One recent winter morning I went outdoors to check out the chimney just 25 minutes after refiring the old black wood stove in the basement of our cottage here. Normally it would belch smoke for an hour or more under these circumstances, until all the wood had been converted to charcoal. Yet on this crisp morning not a trace of anything was visible coming from the chimney. Even heat waves seemed noticeably absent.
The stove, which is no longer being manufactured, is as basic as they come - barrel-shaped, with a small baffle just below the flue. On its own it could never be the largely pollution-free device it was proving itself to be that morning.
What made the difference? A retrofitted catalytic combustor, or smoke burner, placed right on top of the stove where the smoke exits into the flue.
Retrofits are afterthoughts. They can never work as effectively as the combustor built into a stove that has been specially engineered for the purpose. But early signs are that this one is performing particularly well.
Under coming federal Environmental Protection Agency regulations, sales of new stoves that do not meet stringent clean-burning standards will be banned from the market beginning in 1988. It will still be perfectly legal to own non-conforming stoves, such as the one I now have, if they are installed prior to the end of this year.
So why did I bother to attach a catalytic burner to my old but perfectly legal stove? Simply because it pays for me to do so. Beyond cleaning up the air in my immediate environment, it will cut down on the amount of wood I burn each heating season and dramatically reduce the formation of creosote in my chimney. The latter is a safety as well as a convenience factor.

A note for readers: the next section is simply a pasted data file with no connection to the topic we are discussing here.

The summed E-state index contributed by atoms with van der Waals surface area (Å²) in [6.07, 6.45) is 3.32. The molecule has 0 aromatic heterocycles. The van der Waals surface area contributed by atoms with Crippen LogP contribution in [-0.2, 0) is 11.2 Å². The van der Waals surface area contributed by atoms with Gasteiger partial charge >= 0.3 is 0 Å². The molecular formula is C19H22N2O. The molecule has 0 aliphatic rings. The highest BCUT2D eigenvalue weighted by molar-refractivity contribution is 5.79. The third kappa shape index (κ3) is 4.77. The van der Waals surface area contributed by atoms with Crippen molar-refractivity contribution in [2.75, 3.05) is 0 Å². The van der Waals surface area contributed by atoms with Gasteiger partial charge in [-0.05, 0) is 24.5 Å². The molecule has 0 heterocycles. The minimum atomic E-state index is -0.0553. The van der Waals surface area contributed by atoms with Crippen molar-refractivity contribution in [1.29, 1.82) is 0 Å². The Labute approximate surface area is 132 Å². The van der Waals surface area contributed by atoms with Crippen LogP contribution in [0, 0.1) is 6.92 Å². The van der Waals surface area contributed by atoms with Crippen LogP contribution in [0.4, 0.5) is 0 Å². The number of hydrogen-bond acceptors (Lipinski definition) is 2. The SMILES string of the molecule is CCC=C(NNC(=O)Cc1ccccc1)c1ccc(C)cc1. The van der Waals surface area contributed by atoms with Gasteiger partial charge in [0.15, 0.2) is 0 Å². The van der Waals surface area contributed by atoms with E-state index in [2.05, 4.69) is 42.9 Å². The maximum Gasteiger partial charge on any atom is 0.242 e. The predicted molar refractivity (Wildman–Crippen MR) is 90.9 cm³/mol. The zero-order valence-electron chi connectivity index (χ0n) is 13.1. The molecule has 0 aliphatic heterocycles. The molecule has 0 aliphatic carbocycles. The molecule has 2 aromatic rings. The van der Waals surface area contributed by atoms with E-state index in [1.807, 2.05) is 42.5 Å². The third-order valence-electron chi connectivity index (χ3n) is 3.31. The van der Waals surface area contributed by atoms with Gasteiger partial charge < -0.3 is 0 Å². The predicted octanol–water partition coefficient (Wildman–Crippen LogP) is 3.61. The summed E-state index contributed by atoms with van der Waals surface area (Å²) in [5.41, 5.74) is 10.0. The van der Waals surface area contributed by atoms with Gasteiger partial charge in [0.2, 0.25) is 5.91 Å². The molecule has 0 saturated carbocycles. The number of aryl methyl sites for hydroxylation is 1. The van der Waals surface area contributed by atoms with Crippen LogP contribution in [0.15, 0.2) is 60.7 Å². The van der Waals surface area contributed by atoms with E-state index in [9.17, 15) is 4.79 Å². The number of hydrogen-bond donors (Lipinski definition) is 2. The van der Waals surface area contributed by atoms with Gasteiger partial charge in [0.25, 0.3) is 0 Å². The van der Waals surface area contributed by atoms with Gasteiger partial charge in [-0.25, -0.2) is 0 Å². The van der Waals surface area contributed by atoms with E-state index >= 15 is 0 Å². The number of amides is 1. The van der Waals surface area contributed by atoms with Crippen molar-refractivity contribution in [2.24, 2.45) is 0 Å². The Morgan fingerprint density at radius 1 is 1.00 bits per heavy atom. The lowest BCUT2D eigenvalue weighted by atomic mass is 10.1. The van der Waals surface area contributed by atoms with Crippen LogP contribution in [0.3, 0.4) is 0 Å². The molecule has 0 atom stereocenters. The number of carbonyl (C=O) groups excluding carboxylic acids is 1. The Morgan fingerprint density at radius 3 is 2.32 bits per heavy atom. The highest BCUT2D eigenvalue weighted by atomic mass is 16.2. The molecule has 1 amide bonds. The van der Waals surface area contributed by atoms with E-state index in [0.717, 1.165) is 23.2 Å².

Peter Albertson of Nu-Tech Inc., makers of catalytic retrofits, states that, on average, retrofits should prove about two-thirds as effective as the built-in version which can boost combustion heating efficiency by as much as 50 percent. You can seldom get the perfect mix of air with the exiting gasses for optimum burning and heat retention in a retrofit, he says. On the other hand, the retrofit is almost as good at reducing creosote-forming gasses.
When my chimney was showing no visible emissions, the catalyst was burning at around 1,200 degrees F., which is perfectly acceptable but ``unnecessarily high'' in Mr. Albertson's view. When a light white plume is showing, he points out, most of that is condensing steam. No plume indicates that enough heat is exiting the chimney to disperse the water vapor before it can condense into visible steam. The idea, of course, is to keep as much heat as possible indoors. Albertson suggests that between 800 and 1,000 degrees F. is an efficient burning temperature.
If you attach a retrofit combustor to a stove, be prepared to work a little with it during the first few weeks. It's rather like getting behind the wheel of a new car: you know how to drive, but it behaves differently from the old one. No two stoves or two chimneys are quite the same, so the ideal air intake setting in one home won't necessarily work in another.
Fully engineered catalytic stoves have two, even three air intake settings. The retrofitted stove invariably has only one, so that even minor variations in the setting can result in major temperature variations. This was my experience at first, but after several firings it seemed that I could hit the right setting fairly soon.
Already my wife and I have noticed a significant drop in wood consumption for the same heat output, and we don't have to feed the stove as often. Presumably, the chimney isn't sooting up anywhere near as much either.
A related story on wood stoves ran on the Home & Family page on Tuesday, Jan. 20.